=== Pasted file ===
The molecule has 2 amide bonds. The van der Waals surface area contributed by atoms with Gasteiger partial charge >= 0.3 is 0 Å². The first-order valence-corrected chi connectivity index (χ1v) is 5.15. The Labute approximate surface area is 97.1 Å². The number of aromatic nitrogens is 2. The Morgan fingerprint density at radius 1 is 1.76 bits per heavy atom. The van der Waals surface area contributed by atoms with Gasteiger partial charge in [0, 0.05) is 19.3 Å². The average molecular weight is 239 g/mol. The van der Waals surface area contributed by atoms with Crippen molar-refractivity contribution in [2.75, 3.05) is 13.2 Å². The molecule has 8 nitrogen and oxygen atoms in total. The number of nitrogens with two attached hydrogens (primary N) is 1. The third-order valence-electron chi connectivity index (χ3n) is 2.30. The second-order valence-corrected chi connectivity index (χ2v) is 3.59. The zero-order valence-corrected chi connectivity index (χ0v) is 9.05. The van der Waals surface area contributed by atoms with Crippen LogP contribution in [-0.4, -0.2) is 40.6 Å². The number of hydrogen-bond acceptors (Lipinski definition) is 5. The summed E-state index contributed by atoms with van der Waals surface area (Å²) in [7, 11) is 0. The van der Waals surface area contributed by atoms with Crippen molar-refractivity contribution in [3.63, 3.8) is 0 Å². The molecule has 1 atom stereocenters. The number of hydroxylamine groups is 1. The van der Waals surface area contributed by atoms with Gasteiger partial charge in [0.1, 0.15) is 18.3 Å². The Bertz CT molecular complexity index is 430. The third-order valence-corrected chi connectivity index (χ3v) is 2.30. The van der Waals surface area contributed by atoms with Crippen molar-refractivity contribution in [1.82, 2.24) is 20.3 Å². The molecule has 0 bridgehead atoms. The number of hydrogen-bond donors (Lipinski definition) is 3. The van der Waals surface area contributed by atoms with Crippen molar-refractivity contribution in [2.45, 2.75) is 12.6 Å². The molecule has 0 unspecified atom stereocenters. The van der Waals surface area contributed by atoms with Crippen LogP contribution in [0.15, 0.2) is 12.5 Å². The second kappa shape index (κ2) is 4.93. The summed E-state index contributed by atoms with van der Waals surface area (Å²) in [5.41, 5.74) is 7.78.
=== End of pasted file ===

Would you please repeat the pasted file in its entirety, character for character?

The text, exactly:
The molecule has 2 amide bonds. The van der Waals surface area contributed by atoms with Gasteiger partial charge >= 0.3 is 0 Å². The first-order valence-corrected chi connectivity index (χ1v) is 5.15. The Labute approximate surface area is 97.1 Å². The number of aromatic nitrogens is 2. The Morgan fingerprint density at radius 1 is 1.76 bits per heavy atom. The van der Waals surface area contributed by atoms with Gasteiger partial charge in [0, 0.05) is 19.3 Å². The average molecular weight is 239 g/mol. The van der Waals surface area contributed by atoms with Crippen molar-refractivity contribution in [2.75, 3.05) is 13.2 Å². The molecule has 8 nitrogen and oxygen atoms in total. The number of nitrogens with two attached hydrogens (primary N) is 1. The third-order valence-electron chi connectivity index (χ3n) is 2.30. The second-order valence-corrected chi connectivity index (χ2v) is 3.59. The zero-order valence-corrected chi connectivity index (χ0v) is 9.05. The van der Waals surface area contributed by atoms with Crippen LogP contribution in [-0.4, -0.2) is 40.6 Å². The number of hydrogen-bond acceptors (Lipinski definition) is 5. The summed E-state index contributed by atoms with van der Waals surface area (Å²) in [7, 11) is 0. The van der Waals surface area contributed by atoms with Crippen molar-refractivity contribution in [3.63, 3.8) is 0 Å². The molecule has 1 atom stereocenters. The number of hydroxylamine groups is 1. The van der Waals surface area contributed by atoms with Gasteiger partial charge in [0.1, 0.15) is 18.3 Å². The Bertz CT molecular complexity index is 430. The third-order valence-corrected chi connectivity index (χ3v) is 2.30. The van der Waals surface area contributed by atoms with Crippen molar-refractivity contribution in [1.82, 2.24) is 20.3 Å². The molecule has 0 bridgehead atoms. The number of hydrogen-bond donors (Lipinski definition) is 3. The van der Waals surface area contributed by atoms with Crippen molar-refractivity contribution in [2.45, 2.75) is 12.6 Å². The molecule has 0 unspecified atom stereocenters. The van der Waals surface area contributed by atoms with Crippen LogP contribution in [0.15, 0.2) is 12.5 Å². The second kappa shape index (κ2) is 4.93. The summed E-state index contributed by atoms with van der Waals surface area (Å²) in [5.41, 5.74) is 7.78.